GreenTech Geek: Trash Art

Lidia the Seal
Think about an unpleasant subject for a moment:  the tremendous amount of trash, pollution and toxins that human activity is responsible for pouring into the waterways, lakes, bays and oceans of our world. It's enough to ruin your day.

When I want to feel most awful about it, I find something to watch about the Great Pacific Garbage Patch. Estimated to be twice the size of Texas, it's a swirling mass of mostly plastic refuse that makes up the largest garbage dump in the world -- floating in the northern Pacific Ocean. Something like this:
Thanks to the inspirational work of Pacific Northwest artist Angela Haseltine Pozzi, San Diegans have a chance to learn about the crucial issue of ocean pollution in a somewhat less disgusting way. Well, let's say the end results of her work are less disgusting. Pozzi collects plastic ocean waste -- lots of it -- and fashions it into larger-than-life sea creatures representing species threatened by the very thing they are made of: the  garbage we put into the oceans. That would be things like plastic water bottles, syringes, tampons, plastic bags, valve stem caps, condoms, expired credit cards, dental floss cases, pill bottles, and so much more.   

I came across Pozzi's work at the San Diego Port Pavilion on Broadway Pier a couple of weeks ago after a scooter ride there with my friend Perv (known to some long-time Tea with Lemon readers) to catch some of the America's Cup action on San Diego Bay.

See the first work of Pozzi's that caught my attention after the jump. 

Tula the Sea Turtle
Yours truly under the Giant Jellyfish
It was Tula the Sea Turtle. All green and lumpy and huge and ... made of trash. Captivated by Tula, I at first didn't notice what was hovering above me: a giant jellyfish made of plastic water bottles, plastic bags and rope discarded in the ocean.

Impressive works, even without considering the profound environmental messages ingrained in their very DNA. As I got to know these odd creatures, an energetic, curly-haired woman approached me. I know women like this, I thought. Strong, resilient, creative, changing the world for the better. The Pacific Northwest molds such women. I know, because my wonder-sister Krista lives in Eugene, Oregon as a triumphant single mother, among all the other amazing women up there.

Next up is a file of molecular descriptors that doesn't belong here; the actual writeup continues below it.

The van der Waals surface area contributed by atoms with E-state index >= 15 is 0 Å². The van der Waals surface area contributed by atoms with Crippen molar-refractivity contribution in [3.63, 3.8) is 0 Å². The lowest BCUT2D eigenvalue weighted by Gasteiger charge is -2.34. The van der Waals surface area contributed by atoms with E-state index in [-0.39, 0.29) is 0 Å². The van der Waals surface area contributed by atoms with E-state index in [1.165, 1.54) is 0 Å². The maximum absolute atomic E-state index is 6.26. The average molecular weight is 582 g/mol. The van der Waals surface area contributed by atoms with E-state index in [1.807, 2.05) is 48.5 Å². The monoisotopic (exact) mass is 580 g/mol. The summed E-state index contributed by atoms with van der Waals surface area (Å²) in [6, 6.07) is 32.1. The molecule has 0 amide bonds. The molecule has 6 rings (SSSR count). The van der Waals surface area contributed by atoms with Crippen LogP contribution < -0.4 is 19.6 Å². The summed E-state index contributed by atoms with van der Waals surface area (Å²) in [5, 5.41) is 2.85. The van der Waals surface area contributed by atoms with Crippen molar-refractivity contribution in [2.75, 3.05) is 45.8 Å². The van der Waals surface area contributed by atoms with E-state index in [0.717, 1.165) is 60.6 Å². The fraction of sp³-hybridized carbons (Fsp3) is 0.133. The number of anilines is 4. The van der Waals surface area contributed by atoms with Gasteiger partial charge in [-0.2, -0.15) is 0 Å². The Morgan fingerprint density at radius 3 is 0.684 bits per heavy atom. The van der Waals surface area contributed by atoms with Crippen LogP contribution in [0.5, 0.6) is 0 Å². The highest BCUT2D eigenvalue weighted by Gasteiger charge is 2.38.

This woman, it turned out, was the artist herself. Pozzi delighted in observing my reactions to her creatures, and she delighted equally in sharing the meaning behind her works with me. I didn't have a notepad to jot everything down, but luckily I found a statement on her web site very similar to what she told me:
"I came to the ocean to heal, but like many people I walked with blinders on, bypassing the garbage, wanting only to see the ocean's beauty. When I finally stopped and really saw the debris on the beach, my heart and mind opened to the problem. I researched the effects of plastic in the ocean and the tragedy of animals suffering. I decided to take action ... artistic action. The problem of plastic pollution in the ocean is massive, so the artwork had to be massive in order to get the message across. This was the birth of 'Washed Ashore: plastics, sea life and art.'"
Just before we parted, Pozzi said "You gotta see Henry the Giant Fish!" He was a short walk away, over by the USS Nimitz aircraft carrier. Perv and I had to get on our way, so we didn't get a chance to see Henry. But here he is at the artist's web site: Henry the Giant Fish. Pozzi had other gawkers to tend to, but not before I was able to snap a picture of her in front of her beloved Tula. 
Artist Angela Haseltine Pozzi with Tula the Sea Turtle
Recognize him?
Peruse the artist's web site and you'll see great photos of all her works and the techniques used to create them. You'll also get to know this enigmatic artist better. One of my favorite works by Pozzi is Lidia the Seal, who leads this week's GreenTech Geek column.

Until next Monday ...

Washed Ashore ended its run on San Diego's Embarcadero in November, but you can still catch it down at the Chula Vista Nature Center, starting December 8, 2011 through July, 2012. To view and learn more about the exhibit from the comfort of your armchair, visit the artist's web site at www.washedashore.org.


As comforting as it was to hear her voice, that Oprah clip is DEPRESSING! People are rude.

I love how this blog has a PERV Easter Egg in it!!!

Good subject matter too, whenever I grab anything plastic I hear T's voice in my head saying "No I don't want a plastic cup that's going to end up in the ocean one day

People behind these arts really did well in recycling and reusing these non biodegradable materials like plastics. It's good to know that there are still people who are concerned of our nature. By the way, I support the advocate of the government to ban plastics. It is safer and cheaper to use, paper bags and biodegradable plastic bags

Post a Comment